This is so cool. It was really hard to catch a shot of this little (big) guy, but here's a fairly decent one. He has a wing span of about 3-4".
I believe its a Carolina Sphinx moth.
I'm not very good at this, but here's a try at enlarging and sharpening the pic.
You're doing very well!
They are such fabulous moths. Have you been sacrificing your tomatoes to their caterpillars, lol!
Great picture, Catherine!
Carolina, all right! Fantastic photo, too. Do you have any tomatoes, peppers, eggplant or even Datura or Brugmansia for the larvae of this species?
Thanks everyone. I have tomatoes and peppers, but sure haven't seen any larvae. Do they like anything else?
I've been looking over my tomatoes and haven't seen anything, unfortunately. I even have some milkweed growing in the garden and saw some poop........but it wasn't even monarchs, but rather tussock moth cats (I think??). Its been an upside down summer this year.
We saw this Carolina moth a few nights ago at dusk, and got all excited.......but then saw a bird chasing it! We were very happy to see it had survived. We were standing on the deck cheering for it........"GO!!!....RUN!!!!"
Some further reading shows me that the cats I'm seeing on the milkweed are Milkweed Tussock moths. That's why they're on the milkweed! Learn something new every day!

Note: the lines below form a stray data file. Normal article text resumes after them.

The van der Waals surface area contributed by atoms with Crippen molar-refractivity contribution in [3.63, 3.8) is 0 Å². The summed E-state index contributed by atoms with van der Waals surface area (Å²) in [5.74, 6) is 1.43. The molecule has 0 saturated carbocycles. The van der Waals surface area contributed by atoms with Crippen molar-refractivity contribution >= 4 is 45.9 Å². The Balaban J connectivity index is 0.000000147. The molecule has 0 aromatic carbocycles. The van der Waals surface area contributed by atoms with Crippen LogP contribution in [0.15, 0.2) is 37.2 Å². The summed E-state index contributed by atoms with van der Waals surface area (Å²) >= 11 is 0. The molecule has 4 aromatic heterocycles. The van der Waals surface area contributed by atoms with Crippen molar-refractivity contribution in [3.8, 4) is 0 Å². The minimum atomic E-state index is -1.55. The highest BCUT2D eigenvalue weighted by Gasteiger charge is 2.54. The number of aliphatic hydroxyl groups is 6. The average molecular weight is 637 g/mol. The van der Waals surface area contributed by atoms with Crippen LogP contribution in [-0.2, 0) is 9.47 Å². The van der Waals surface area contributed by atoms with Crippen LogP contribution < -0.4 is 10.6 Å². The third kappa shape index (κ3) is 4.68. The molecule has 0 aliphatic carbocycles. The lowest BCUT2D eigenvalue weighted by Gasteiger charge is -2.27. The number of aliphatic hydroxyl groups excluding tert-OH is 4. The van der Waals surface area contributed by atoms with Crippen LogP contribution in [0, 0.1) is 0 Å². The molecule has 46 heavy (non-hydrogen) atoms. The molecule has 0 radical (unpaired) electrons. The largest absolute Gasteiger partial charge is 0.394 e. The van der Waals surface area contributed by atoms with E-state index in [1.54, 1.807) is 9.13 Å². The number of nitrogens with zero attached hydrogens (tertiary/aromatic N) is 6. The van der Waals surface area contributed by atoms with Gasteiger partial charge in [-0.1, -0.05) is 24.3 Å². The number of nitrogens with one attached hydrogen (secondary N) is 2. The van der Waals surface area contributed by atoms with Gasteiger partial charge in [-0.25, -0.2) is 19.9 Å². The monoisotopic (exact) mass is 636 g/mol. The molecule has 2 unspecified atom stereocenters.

That is too cool!
Is its eyes really purple?
I'll bet that if you look closely, you'll find some tomato hornworm eggs on your tomatoes, if not the caterpillars. Tomatoworm pretty much mentioned the plants that are host to the Tomato Hornworm (aka Carolina hornworm).
Very cool! What a long proboscis that moth has!
I haven't seen any cats on my tomatoes for years, but if I did I would gladly sacrifice a tomato plant. To hear people talk on the tomato and other forums, you would think these caterpillars were the biggest scourge on tomatoes there is!
Very cool that you got to see one nectaring Catherine.
I've only found two tomato hornworms this year. I'm convinced that those things pop out of an egg that's the size of a golf ball because I never spot them until they're huge and have nearly eaten a whole plant. lol
I moved them from my Cherokee Purple tomato plants to my volunteer cherry tomatoes which I always have too many of. I don't mind if they eat those and I don't worry about them multiplying out of control. They just don't. They have too many enemies. I never find more than one or two every summer.
Actually, the Carolina is the tobacco hornworm. It is by far, the most common of any Manduca species.
I wish someone could get some real TOMATO hornworms, rear them, and send me live pupae for a start of breeding stock for them. Their cats are also pretty, even if not so pleasant to touch. Tobacco worms are baby skin soft. Tomato worms are tough and leathery.
I'm not sure I've seen a tobacco hornworm. Are they on tomatoes too? I've had a tomato hornworm hiss at me. Well.....its more of a click, when I would pick it up.
Still haven't had any this summer on my maters. Very unusual.
Might have something to do with the Pewee (bird) I have guarding my garden.